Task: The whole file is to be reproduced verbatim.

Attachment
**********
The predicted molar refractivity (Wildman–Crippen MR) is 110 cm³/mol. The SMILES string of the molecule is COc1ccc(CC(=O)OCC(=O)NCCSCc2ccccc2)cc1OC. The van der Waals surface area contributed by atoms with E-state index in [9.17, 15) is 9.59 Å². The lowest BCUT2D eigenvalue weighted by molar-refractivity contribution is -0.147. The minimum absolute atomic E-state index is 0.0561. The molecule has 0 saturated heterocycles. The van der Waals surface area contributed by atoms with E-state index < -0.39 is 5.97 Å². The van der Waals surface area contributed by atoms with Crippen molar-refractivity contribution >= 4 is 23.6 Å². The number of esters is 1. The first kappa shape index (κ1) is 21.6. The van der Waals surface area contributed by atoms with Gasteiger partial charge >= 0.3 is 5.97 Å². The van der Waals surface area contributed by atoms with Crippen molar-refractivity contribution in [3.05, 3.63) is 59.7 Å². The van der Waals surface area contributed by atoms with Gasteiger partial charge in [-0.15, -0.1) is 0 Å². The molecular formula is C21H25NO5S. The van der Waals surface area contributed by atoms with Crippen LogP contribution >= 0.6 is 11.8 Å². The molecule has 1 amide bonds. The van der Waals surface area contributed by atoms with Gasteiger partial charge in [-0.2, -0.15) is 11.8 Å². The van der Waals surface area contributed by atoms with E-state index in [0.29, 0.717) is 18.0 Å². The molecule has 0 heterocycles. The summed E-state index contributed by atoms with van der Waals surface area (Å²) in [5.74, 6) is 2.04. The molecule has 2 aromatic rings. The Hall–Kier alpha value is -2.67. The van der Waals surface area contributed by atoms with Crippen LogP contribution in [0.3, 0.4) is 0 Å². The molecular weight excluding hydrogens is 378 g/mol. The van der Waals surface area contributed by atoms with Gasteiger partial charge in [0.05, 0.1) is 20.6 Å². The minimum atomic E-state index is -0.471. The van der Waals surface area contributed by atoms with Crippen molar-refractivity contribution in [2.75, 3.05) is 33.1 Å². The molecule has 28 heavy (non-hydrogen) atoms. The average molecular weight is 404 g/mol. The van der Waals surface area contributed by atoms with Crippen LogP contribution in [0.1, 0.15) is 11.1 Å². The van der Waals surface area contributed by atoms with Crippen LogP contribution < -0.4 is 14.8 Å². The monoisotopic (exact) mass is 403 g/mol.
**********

The predicted molar refractivity (Wildman–Crippen MR) is 110 cm³/mol. The SMILES string of the molecule is COc1ccc(CC(=O)OCC(=O)NCCSCc2ccccc2)cc1OC. The van der Waals surface area contributed by atoms with E-state index in [9.17, 15) is 9.59 Å². The lowest BCUT2D eigenvalue weighted by molar-refractivity contribution is -0.147. The minimum absolute atomic E-state index is 0.0561. The molecule has 0 saturated heterocycles. The van der Waals surface area contributed by atoms with E-state index < -0.39 is 5.97 Å². The van der Waals surface area contributed by atoms with Crippen molar-refractivity contribution >= 4 is 23.6 Å². The number of esters is 1. The first kappa shape index (κ1) is 21.6. The van der Waals surface area contributed by atoms with Gasteiger partial charge >= 0.3 is 5.97 Å². The van der Waals surface area contributed by atoms with Crippen molar-refractivity contribution in [3.05, 3.63) is 59.7 Å². The van der Waals surface area contributed by atoms with Gasteiger partial charge in [-0.15, -0.1) is 0 Å². The molecular formula is C21H25NO5S. The van der Waals surface area contributed by atoms with Crippen LogP contribution >= 0.6 is 11.8 Å². The molecule has 1 amide bonds. The van der Waals surface area contributed by atoms with Gasteiger partial charge in [-0.2, -0.15) is 11.8 Å². The van der Waals surface area contributed by atoms with E-state index in [0.29, 0.717) is 18.0 Å². The molecule has 0 heterocycles. The summed E-state index contributed by atoms with van der Waals surface area (Å²) in [5.74, 6) is 2.04. The molecule has 2 aromatic rings. The Hall–Kier alpha value is -2.67. The van der Waals surface area contributed by atoms with Crippen LogP contribution in [0.3, 0.4) is 0 Å². The molecular weight excluding hydrogens is 378 g/mol. The van der Waals surface area contributed by atoms with Gasteiger partial charge in [0.05, 0.1) is 20.6 Å². The minimum atomic E-state index is -0.471. The van der Waals surface area contributed by atoms with Crippen molar-refractivity contribution in [2.75, 3.05) is 33.1 Å². The molecule has 28 heavy (non-hydrogen) atoms. The average molecular weight is 404 g/mol. The van der Waals surface area contributed by atoms with Crippen LogP contribution in [0.1, 0.15) is 11.1 Å². The van der Waals surface area contributed by atoms with Crippen LogP contribution < -0.4 is 14.8 Å². The monoisotopic (exact) mass is 403 g/mol.